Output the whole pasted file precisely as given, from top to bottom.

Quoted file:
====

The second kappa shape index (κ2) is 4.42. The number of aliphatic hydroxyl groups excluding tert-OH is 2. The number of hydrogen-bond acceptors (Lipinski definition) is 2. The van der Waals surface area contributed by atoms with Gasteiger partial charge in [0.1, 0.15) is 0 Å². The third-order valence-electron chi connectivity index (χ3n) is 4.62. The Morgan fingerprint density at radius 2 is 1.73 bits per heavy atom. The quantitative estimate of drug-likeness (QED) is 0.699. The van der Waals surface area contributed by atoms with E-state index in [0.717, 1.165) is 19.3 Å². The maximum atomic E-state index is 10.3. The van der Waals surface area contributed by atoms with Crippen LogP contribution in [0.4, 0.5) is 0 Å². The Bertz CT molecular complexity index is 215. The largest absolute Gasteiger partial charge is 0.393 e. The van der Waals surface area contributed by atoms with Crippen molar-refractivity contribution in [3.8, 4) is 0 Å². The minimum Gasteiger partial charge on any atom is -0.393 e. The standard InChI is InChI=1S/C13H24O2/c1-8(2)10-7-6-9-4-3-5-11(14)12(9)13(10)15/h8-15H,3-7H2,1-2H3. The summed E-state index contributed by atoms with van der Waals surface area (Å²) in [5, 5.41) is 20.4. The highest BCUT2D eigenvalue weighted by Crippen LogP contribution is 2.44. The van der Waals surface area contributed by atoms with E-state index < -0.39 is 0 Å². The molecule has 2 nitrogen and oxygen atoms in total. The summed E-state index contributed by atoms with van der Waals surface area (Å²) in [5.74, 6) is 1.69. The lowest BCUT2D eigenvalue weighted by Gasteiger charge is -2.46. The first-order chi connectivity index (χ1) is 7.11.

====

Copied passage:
The second kappa shape index (κ2) is 4.42. The number of aliphatic hydroxyl groups excluding tert-OH is 2. The number of hydrogen-bond acceptors (Lipinski definition) is 2. The van der Waals surface area contributed by atoms with Gasteiger partial charge in [0.1, 0.15) is 0 Å². The third-order valence-electron chi connectivity index (χ3n) is 4.62. The Morgan fingerprint density at radius 2 is 1.73 bits per heavy atom. The quantitative estimate of drug-likeness (QED) is 0.699. The van der Waals surface area contributed by atoms with E-state index in [0.717, 1.165) is 19.3 Å². The maximum atomic E-state index is 10.3. The van der Waals surface area contributed by atoms with Crippen LogP contribution in [0.4, 0.5) is 0 Å². The Bertz CT molecular complexity index is 215. The largest absolute Gasteiger partial charge is 0.393 e. The van der Waals surface area contributed by atoms with Crippen molar-refractivity contribution in [3.8, 4) is 0 Å². The minimum Gasteiger partial charge on any atom is -0.393 e. The standard InChI is InChI=1S/C13H24O2/c1-8(2)10-7-6-9-4-3-5-11(14)12(9)13(10)15/h8-15H,3-7H2,1-2H3. The summed E-state index contributed by atoms with van der Waals surface area (Å²) in [5, 5.41) is 20.4. The highest BCUT2D eigenvalue weighted by Crippen LogP contribution is 2.44. The van der Waals surface area contributed by atoms with E-state index < -0.39 is 0 Å². The molecule has 2 nitrogen and oxygen atoms in total. The summed E-state index contributed by atoms with van der Waals surface area (Å²) in [5.74, 6) is 1.69. The lowest BCUT2D eigenvalue weighted by Gasteiger charge is -2.46. The first-order chi connectivity index (χ1) is 7.11.